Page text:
After all, later in the same dialogue in which Plato paraphrases Heraclitus's second statement, he adds another paraphrase: panta rhei, that is, all things flow. This is the most succinct form of this thread of Heraclitus's teachings, and all three river statements, as well as Cratylus's extension, are inevitable implications of this two-word explosive nugget of wisdom. Had Heraclitus been the obscurantist he is reputed to be, he would have left it at that, but instead in the image of the river he worked out a reasonable metaphor for explaining the flow of change. These three river statements by Heraclitus are therefore not problems to be avoided but opportunities to more fully comprehend the profound and vital nuance of his philosophy.
Returning to the subject of hubris, if you conduct a few careful web searches for variations on the famous "You cannot step twice into the same river" statement, you will find truckloads of authors declaring with great confidence that smart people know Heraclitus never actually wrote this. They ape the empty reasoning of Marcovich and others on this subject without actually working out even so little on their own, yet present their "conclusion" with authority. Here again, as in so many other ways, humans display their love of appearing wise without working for wisdom, of pretending to authority they do not possess, of attracting followers they can not lead, of simultaneously casting themselves as unusually observant and independent-minded when they are instead typically blind and prone to follow the lead of others unquestioningly. As Heraclitus argued, most people do not know why they want the things they want, nor why they believe the things they believe, and you certainly cannot trust them to tell you those things accurately. Even the most seemingly objective and rational person builds his arguments as mere rationalizations of his prejudices and urges.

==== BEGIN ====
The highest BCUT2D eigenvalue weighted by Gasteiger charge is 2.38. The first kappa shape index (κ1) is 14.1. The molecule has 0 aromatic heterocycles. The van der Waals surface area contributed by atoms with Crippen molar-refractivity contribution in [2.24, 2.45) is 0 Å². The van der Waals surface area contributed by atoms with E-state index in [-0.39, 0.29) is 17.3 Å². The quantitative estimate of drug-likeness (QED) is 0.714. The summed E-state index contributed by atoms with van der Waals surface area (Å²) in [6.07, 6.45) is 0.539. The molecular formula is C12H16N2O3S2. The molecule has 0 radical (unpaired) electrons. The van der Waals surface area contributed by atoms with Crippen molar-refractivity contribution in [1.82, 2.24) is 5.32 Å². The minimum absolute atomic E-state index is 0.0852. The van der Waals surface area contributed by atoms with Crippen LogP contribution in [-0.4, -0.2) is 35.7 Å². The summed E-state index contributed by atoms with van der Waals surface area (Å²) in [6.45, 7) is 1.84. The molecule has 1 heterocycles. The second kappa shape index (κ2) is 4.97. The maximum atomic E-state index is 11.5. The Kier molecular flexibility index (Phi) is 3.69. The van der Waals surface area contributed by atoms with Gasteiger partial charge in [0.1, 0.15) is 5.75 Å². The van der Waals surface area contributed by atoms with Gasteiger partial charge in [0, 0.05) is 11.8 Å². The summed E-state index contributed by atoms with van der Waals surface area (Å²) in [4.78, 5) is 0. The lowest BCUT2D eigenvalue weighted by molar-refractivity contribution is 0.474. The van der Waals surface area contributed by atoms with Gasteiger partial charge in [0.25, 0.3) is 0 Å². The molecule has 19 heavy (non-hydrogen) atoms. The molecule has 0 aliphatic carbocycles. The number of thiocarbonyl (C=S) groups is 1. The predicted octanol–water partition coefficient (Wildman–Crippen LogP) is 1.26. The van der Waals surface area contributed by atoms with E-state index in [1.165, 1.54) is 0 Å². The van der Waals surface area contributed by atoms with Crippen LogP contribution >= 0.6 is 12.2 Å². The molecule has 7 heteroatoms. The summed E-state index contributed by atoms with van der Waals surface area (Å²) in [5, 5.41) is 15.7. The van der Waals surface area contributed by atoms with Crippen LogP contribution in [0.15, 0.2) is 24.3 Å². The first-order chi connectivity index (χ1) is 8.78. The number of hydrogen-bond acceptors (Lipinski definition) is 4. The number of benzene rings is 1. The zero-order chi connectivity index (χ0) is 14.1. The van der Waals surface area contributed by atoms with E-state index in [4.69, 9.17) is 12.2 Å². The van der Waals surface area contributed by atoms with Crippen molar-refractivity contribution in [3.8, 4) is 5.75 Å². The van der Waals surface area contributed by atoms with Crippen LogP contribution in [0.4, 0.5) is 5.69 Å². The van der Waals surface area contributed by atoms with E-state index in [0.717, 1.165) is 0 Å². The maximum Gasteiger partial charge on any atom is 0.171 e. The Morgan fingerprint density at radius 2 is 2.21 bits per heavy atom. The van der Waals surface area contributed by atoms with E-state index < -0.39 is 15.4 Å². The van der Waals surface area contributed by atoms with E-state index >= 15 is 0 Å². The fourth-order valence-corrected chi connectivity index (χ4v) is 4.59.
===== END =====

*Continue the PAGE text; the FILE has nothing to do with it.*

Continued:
Critics of the World Wide Web decry its lack of quality control, but the information you can observe about human nature on the web is worth all the misinformation about lesser topics. Here are all these people laboring to miscast Heraclitus as not fundamentally in conflict with Parmenides and Plato, and most of them clearly do not even realize what the larger conflict is about or what the implications might be of their position. Truly, most of what people do with their brains should not be called thinking, and most of what is written does not qualify as communication. This is part of makes Heraclitus and his work so remarkable, and also part of what makes Serge Mouraviev's Heraclitea project so welcome and necessary.